Monday, May 16, 2011

Light and Shadow: The best questions comes from students

Last year, I watched a lot of video of students working through worksheets on topic of light and shadow. Their questions led me to think about this problem:

The worksheets had students think about this situation: a mask with a circular hole, a screen, and a small (i.e., "point source") bulb are arranged like this

Students are supposed to think about "where" the light goes when you raise it. But one group went about thinking about what would happen to the shape and size of the spot of light as you move it from aligned with the hole to farther and farther up or down? Students questions are the best ones.

So, How does the size/shape of the bulb change as you move the bulb up and down? First give your intuitive guess... and then do some work to figure it out and convince someone else.

(I have three very different approaches to answering this. My most elegant came just last night as I was falling asleep.)


  1. How high does the light go? Does it 'clear' the mask or can we assume the mask is infinitely large?

  2. You can assume an infinitely large mask... so basically the question is how does size of spot light change as you move up and down (to any location along the vertical line)?... and of course the solution is more the point than the answer ;)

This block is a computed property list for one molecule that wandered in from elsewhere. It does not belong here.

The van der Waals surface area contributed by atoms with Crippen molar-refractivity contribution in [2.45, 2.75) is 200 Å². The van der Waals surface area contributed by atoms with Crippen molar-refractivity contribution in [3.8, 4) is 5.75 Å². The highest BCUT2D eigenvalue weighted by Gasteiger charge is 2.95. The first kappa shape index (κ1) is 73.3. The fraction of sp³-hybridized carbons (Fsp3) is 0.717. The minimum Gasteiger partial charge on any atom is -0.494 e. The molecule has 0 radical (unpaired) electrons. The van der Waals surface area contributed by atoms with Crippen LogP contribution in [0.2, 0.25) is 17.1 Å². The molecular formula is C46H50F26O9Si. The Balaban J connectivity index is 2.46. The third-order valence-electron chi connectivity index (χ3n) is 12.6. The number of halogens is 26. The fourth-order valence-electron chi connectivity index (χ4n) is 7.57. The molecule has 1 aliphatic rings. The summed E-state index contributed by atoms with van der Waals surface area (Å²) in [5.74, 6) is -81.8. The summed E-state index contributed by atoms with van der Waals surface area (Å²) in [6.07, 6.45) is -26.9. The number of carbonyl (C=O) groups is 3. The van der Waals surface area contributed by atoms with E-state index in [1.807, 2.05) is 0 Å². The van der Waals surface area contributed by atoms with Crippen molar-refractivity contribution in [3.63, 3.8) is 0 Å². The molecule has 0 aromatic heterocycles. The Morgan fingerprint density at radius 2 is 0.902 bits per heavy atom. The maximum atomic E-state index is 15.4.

3. Okay, I'd say the spot (on the screen) moves downwards as the light source is moved upwards. I'm thinking about the rays of light leaving the source and which rays can make it through the hole. So originally there is a bright spot on the screen (ignoring diffraction) opposite the hole when the light is behind the hole. Then as the light source is raised the bright spot drops down the screen and moves across the table towards the mask. Thoughts?

  4. Yeah, and this is what students are supposed to figure out--that the light moves down as you raise the bulb (ignoring the table, pretending both the mask and screen are infinitely large).

    But the students also thought that the spot of light would stretch out as you moves it down (making it elongated). It sounds like you are assuming that the spot of light stays the same size (while it's on the screen, not on the table). If that's the case, how would you convince someone else of this -- that it doesn't change size? Or perhaps that it does change size?

  5. That the students think the spot would elongate is something on which I'd follow up. I would ask them to explain why, and anticipate two possible explanations:

    * Diffraction: Their intuition about diffraction may be kicking in, because a smaller hole (at least they are getting this part right) would diffract the light to a greater degree. This is good, but like Kevin -- "(ignoring diffraction)" -- I think you'd have to move the light *very far* up before the amount of the diffraction becomes significant relative to the size of the hole as seen by the light. And by that time the intensity of the light would be negligible anyway.